California Moves to Curb Discriminatory Auto Insurance Pricing Using Job and Education Level That Charges Lower-Income, Non-White Drivers More

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Sacramento, CA – Insurance companies’ illegal use of job and education level to price auto insurance discriminates against lower income drivers and communities of color and must end, Consumer Watchdog will testify at a California Department of Insurance workshop this afternoon.

The workshop will consider rules proposed after Consumer Watchdog and ten other civil rights and community groups petitioned the Department to ban the use of job and education level in auto insurance rating in 2019. The group will urge the Department to make clarifying amendments and then formally propose the rule for adoption after two years of investigation of the practice, and decades of abuse by insurance companies.

Read Consumer Watchdog’s comments on the proposed regulation.

Read the groups’ February 2019 petition.

California Proposition 103, enacted by voters in 1988, requires auto insurance prices to be based primarily on how a person drives – driving record, miles driven annually, and years of driving experience. It also allowed groups of consumers to band together and negotiate discounts for their members. However, insurance companies have for decades illegally subsidized discounts for drivers with white collar occupations and college degrees by forcing other drivers to pay more.

“For too long in California, insurers have been using education level and occupation as a back-door method to charge drivers of color and lower income drivers more,” said Daniel L. Sternberg, Consumer Watchdog staff attorney. “Proposition 103 prohibits the racial and economic disparities caused by insurance companies’ current practice.”

The proposed rules would end insurance companies’ illegal use of job and education as rating factors, and preserve discounts negotiated by legitimate groups of consumers for millions of their members. They would prohibit insurance companies from only offering group discounts to drivers on a list of well-paid professions or college graduates. For example, AAA offers group discounts to drivers on this arbitrary list of white-collar jobs.

AAA list

Insurers would have to demonstrate their group discounts are not concentrated in affluent ZIP Codes but are distributed more equitably across California’s lower-income and diverse neighborhoods. If they are not, no group discounts may be offered.

A Department of Insurance report in September 2019 found that insurers’ current practices cause “wide socioeconomic disparities,” with premiums as much as 25% higher for drivers who have lower levels of educational attainment and reside in ZIP codes with lower per capita incomes (reflecting job status) and in which communities of color predominate.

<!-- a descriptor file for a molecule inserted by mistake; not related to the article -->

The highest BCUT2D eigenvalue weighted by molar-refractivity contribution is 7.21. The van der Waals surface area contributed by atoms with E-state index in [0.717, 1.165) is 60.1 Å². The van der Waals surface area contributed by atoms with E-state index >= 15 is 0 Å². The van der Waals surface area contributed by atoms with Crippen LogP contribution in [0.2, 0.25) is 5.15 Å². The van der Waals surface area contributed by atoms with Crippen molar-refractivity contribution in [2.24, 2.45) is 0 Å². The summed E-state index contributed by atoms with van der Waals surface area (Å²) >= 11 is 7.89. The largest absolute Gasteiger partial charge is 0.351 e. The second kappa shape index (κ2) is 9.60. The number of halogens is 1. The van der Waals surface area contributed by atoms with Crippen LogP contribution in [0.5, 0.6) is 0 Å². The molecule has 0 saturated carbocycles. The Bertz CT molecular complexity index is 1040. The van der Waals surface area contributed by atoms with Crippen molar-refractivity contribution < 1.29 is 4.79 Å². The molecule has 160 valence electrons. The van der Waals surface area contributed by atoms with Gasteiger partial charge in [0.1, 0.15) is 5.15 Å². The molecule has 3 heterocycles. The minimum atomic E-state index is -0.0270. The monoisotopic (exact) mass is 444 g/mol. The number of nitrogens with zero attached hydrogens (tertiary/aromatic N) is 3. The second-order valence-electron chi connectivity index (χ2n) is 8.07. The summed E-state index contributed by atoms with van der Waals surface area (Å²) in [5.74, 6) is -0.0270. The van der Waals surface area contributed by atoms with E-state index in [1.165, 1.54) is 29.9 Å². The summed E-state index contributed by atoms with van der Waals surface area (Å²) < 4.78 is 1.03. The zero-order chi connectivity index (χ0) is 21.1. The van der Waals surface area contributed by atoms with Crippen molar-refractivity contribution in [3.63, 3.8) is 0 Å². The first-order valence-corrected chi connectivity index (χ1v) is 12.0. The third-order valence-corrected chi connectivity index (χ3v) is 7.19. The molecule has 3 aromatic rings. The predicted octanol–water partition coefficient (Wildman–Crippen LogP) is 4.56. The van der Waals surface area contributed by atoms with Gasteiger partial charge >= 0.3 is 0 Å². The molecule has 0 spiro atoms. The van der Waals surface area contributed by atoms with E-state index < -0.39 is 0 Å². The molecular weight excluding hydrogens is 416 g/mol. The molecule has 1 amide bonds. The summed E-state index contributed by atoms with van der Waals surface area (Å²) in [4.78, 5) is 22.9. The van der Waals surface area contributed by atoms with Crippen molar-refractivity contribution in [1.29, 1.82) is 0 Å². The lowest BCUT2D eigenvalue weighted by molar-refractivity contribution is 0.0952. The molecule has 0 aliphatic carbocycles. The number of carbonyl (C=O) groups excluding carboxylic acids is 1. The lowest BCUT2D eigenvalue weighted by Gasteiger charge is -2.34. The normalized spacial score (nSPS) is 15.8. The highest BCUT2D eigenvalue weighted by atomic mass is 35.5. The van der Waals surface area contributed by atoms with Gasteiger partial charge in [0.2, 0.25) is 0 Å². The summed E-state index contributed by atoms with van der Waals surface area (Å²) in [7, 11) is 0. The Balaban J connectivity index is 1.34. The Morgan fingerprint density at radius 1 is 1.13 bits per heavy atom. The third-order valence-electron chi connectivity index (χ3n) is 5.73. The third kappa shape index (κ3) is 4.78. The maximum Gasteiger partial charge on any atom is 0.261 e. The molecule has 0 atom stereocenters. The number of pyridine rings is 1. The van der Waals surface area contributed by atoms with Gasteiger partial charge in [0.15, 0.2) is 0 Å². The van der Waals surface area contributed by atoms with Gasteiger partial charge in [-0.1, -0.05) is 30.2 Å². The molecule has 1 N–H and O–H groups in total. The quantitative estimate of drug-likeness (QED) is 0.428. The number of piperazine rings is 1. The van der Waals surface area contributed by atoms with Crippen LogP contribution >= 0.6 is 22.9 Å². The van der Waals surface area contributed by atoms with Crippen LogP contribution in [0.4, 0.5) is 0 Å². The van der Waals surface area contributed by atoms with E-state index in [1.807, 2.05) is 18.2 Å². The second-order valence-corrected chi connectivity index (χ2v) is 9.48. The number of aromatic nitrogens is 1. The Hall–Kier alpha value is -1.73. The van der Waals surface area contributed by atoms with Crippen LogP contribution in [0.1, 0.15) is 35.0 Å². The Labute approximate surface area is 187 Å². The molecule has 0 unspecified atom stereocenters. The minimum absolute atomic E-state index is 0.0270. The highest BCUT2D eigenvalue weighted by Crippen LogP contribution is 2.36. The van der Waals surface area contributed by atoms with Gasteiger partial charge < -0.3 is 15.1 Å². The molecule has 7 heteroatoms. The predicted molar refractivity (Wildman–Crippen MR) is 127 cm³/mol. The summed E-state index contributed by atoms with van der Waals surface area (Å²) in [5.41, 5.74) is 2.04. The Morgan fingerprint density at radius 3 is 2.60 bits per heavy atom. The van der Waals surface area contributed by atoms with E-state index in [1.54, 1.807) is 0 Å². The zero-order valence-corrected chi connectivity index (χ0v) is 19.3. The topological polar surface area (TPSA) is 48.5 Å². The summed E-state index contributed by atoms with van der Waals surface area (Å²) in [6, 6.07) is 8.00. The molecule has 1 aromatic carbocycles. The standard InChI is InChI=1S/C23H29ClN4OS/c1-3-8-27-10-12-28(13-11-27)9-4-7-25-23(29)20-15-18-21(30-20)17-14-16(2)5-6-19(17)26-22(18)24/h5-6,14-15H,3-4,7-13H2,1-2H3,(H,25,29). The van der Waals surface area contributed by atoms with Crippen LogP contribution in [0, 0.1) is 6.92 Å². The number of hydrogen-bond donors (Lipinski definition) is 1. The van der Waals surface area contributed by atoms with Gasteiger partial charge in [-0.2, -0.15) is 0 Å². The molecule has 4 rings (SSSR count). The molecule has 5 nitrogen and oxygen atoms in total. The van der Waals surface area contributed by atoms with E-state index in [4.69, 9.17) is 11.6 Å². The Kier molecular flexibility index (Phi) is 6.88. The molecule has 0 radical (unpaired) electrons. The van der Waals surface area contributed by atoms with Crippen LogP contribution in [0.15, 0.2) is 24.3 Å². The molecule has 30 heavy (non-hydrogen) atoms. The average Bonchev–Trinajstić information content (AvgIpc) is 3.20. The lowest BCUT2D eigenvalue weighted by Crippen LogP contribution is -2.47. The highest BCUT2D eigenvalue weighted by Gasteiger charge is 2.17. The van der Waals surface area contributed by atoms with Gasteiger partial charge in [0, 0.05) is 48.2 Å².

In 2017, just 12.2 percent of Latinx and 24 percent of Black Californians over the age of 25 had a bachelor’s degree or higher. Latinx and Black Californians also earn lower median incomes than white Californians. Undocumented Californians in particular are most likely to have jobs in low-paying industries like agriculture, child care, restaurants, hotels and construction. These communities all pay more to subsidize discounts for drivers with better-paid professions, said the groups in their 2019 petition. 

See the draft regulation issued by the California Department of Insurance:

Seven of the top ten auto insurance companies in California currently discriminate against drivers based on job and education.

Insurance cos

The state of Massachusetts bans the use of education and occupation to set auto insurance rates; New York banned their use in 2017 unless insurers can prove they do not result in unfairly discriminatory rates; and, legislation to bar the use of education and occupation in auto insurance rating is currently moving through the New Jersey legislature.

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Carmen Balber
Carmen Balber
Consumer Watchdog executive director Carmen Balber has been with the organization for nearly two decades. She spent four years directing the group’s Washington, D.C. office where she advocated for key health insurance market reforms that were ultimately enacted into law as part of the Affordable Care Act.

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